Amazon Go: what does it mean for the high street?

Hugh Fletcher (pictured), global head of consultancy and innovation at e-commerce specialist Salmon, looks at how the launch of Amazon Go in Seattle on January 22 could shake up the retail industry and how it might make bricks-and-mortar retailers rethink their approach

Technology continues to change the face of retail and Amazon is a driving force for this change.

What Amazon does so well is harness what customers want (and don’t want) and harness technology to address these friction points. Its dedication to service has revolutionised the digitally driven services landscape in retail.

The launch of Amazon Go, the futuristic convenience store, caters to shoppers’ craving for a friction-free, convenient and seamless experience, and officially takes the once online-only platform further into the high street.

It’s an interesting concept and many have argued that Amazon is looking to partially reverse the increasing consumer trend to shop online.

However, the real aim is to use its customer-centric learnings from its online platform to improve physical shopping.

Online shopping was first to disrupt the retail model, as customers were given the option to purchase goods from the ease of their home. And Amazon Go may well be the next step in this experience.

As to whether it’s good for retail, it might shake up the already declining influence of bricks-and-mortar stores and prompt them into rethinking ways to innovate their store to suit the convenience of the customer.

Amazon’s Go shop, and the most recently popular digital assistants such as Google Home and Amazon Echo, are designed with one thing in mind – to purposely navigate shoppers through certain platforms, cornering the market away from competitors. For example, Amazon’s Echo device directly connects shoppers at home to their vast online marketplace.

These new channels will become less intrusive and present an enormous opportunity for retailers to build a long-standing relationship with the customer. There is clearly an appetite to embrace these sorts of technologies, and only time will tell if Amazon has developed another market-changing concept.

Streamlining experiences

Amazon is the best out there when it comes to re-thinking customer experiences. Unlike most organisations that sit on their data and ignore their friction points, Amazon’s customer, service and margin focus drives it towards streamlining customer experiences – one-click checkout, Prime, Prime Now and voice ordering, to name just a few examples.

The Amazon Go concept is the physical manifestation of this streamlining, which has been its modus operandi for years. Amazon has rightly identified that customers still want to have a physical experience – but they want it to be quick, easy and convenient – just like they want their online experiences to be. Getting rid of the checkout is getting rid of one of the major friction points in physical grocery shopping.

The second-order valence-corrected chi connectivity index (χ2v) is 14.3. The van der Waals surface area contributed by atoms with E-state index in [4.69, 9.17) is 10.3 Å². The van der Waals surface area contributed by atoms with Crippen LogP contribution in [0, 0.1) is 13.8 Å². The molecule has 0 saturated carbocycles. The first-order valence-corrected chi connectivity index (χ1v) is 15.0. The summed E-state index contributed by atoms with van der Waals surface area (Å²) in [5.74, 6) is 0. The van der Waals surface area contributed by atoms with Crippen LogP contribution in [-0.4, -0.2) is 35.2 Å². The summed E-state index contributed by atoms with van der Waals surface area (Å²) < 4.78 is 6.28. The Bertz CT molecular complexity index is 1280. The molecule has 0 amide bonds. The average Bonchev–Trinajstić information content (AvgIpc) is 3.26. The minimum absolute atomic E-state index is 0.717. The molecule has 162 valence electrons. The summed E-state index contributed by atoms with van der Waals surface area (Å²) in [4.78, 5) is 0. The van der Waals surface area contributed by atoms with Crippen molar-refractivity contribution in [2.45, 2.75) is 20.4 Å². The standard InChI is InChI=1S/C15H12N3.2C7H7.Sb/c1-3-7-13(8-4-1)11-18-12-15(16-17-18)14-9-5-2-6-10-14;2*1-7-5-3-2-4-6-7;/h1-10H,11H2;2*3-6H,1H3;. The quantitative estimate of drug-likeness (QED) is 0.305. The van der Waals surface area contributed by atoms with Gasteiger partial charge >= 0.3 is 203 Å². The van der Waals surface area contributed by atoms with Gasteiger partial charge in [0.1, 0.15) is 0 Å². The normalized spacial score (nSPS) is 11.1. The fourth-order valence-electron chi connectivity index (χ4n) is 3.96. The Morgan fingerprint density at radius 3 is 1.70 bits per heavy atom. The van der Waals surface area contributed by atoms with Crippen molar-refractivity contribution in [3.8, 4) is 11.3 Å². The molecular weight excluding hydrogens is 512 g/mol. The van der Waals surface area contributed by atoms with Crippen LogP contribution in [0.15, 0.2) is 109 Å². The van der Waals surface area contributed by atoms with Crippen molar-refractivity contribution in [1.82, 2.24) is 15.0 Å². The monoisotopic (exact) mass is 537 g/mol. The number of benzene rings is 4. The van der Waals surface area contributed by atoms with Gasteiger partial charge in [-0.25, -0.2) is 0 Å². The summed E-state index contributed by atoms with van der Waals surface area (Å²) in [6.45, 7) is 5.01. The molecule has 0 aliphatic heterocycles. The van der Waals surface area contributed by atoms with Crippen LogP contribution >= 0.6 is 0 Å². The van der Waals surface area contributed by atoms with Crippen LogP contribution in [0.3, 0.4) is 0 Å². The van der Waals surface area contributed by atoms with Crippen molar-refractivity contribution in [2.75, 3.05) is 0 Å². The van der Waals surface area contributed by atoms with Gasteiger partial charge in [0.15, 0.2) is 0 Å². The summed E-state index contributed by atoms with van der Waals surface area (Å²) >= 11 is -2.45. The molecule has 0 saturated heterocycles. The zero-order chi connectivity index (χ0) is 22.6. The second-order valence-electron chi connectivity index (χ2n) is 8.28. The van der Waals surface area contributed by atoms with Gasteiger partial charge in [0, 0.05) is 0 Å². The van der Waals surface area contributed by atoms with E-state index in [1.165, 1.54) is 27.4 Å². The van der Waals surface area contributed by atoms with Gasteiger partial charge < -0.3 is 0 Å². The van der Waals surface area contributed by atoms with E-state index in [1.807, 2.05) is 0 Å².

Another example of this is its bookstores; which bring Amazon’s learnings from online – reviews, comments and recommendations – into a physical environment to help shape stock and influence purchase, and it is indeed possible that this will occur in the world of electricals too.

All of these learnings and this approach is not sector specific. We have seen Amazon grow from selling books, to electricals, to almost everything, and have seen it turn itself from a retailer, into a manufacturer and service provider (Amazon Web Services). When it comes to the question therefore of whether Amazon will expand its learnings from its Amazon Go concept into other retail industries, the answer, based on past form, is a resounding yes.

This expansion into new verticals has been called ‘aggressive horizontal expansion’, but could just as easily be called ‘giving the customer what they want, when they want, how they want’, and no one is better at this than Amazon.

So what does the future hold? Amazon has expertly and strategically built a business model across channel and industries, which provides the infrastructure – online shop, delivery capability, hosting etc, that many organisations rely on to operate their ecommerce operations.

So it’s not too big a stretch to imagine that its ultimate aim will be to white label its Amazon Go concept and sell this to retailers.

This will force retailers to use the Amazon infrastructure to survive and to give customers the experience they want, and further cement Amazon as an indispensable element of the retail world.

Alternatively, could we see the big hitters (Tesco, Walmart et al) fight back with a solution of their own? It seems unlikely when so many are only just integrating ‘innovations’ such as self-scan.

Once again, Amazon’s ability to strategically plan for the future, to address friction points, and define consumer expectations will undoubtedly revolutionise grocery, electrical, and the wider retail environment.